[sdiy] uLaw DACs in the modern era?

rsdio at audiobanshee.com rsdio at audiobanshee.com
Sun May 20 09:53:27 CEST 2018

Well, sure, telecom with digital speech came before digital audio for synthesis, but it’s still a memory limitation and lack of affordable DAC chips no matter what your vantage point might be. I’m sure that digital synths repurposed telecom chips, but those chips are 8-bit because of the memory limitations of the time.

These days, communication channels easily have 32-bit words (USB-MIDI), but 8 or 9 bits was common in the early days of digital. Even by the time Compact Disc standardized on 16-bit audio, there were still a few early players with only 14-bit DAC chips.

Lots of industries, including the arcade game industry, leveraged the technology that came before, such as telecom. But in every case, 8-bit was the norm in the beginning, followed eventually by 16-bit and then 32-bit. It was a long time before 16-bit memory was available, but many synths still wired two 8-bit chips in parallel to get what was needed.

Meanwhile, it wasn’t until Rev 3 of the Prophet 5 that an affordable 16-bit DAC was available. Prior to that, the Rev 1 and Rev 2 had very limited D/A capabilities. The Prophet 5 actually came before the Compact Disc, but people were willing to spend thousands on a synth buy only hundreds on consumer players.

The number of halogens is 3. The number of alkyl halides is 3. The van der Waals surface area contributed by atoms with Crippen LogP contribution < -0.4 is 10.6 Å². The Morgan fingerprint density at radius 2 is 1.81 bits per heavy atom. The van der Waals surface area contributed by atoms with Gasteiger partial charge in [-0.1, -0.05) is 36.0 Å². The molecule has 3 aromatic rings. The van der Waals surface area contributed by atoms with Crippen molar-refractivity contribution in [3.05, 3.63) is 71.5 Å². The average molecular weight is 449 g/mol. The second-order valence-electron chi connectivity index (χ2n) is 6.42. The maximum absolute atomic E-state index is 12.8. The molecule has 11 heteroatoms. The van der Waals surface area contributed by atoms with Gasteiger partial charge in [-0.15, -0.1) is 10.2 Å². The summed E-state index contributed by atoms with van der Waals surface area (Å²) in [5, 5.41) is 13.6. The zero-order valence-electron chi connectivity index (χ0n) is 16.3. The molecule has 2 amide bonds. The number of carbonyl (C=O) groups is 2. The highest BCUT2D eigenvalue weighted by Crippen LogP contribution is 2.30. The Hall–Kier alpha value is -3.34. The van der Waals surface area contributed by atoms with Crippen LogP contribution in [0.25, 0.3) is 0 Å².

On May 19, 2018, at 11:25 PM, Roman <modular at go2.pl> wrote:
> Wasn't original reason for this in telecom industry?
> AFAIK u/a-laws were invented to provide better dynamic range of phone conversation, because all you have in there is 8 bits. It was better idea than stealing 2 slots for one channel, reducing throughput by half.
> Roman
> Dnia 19 maja 2018 23:47 Brian <rsdio at audiobanshee.com> napisał(a):
>> The original reasons for 8-bit and u-Law were the memory limitations and expense of precision DAC chips at the time. These days, memory and precision are not a challenge. So, if you still want the grunginess of variable quantization, just bake it into the samples.

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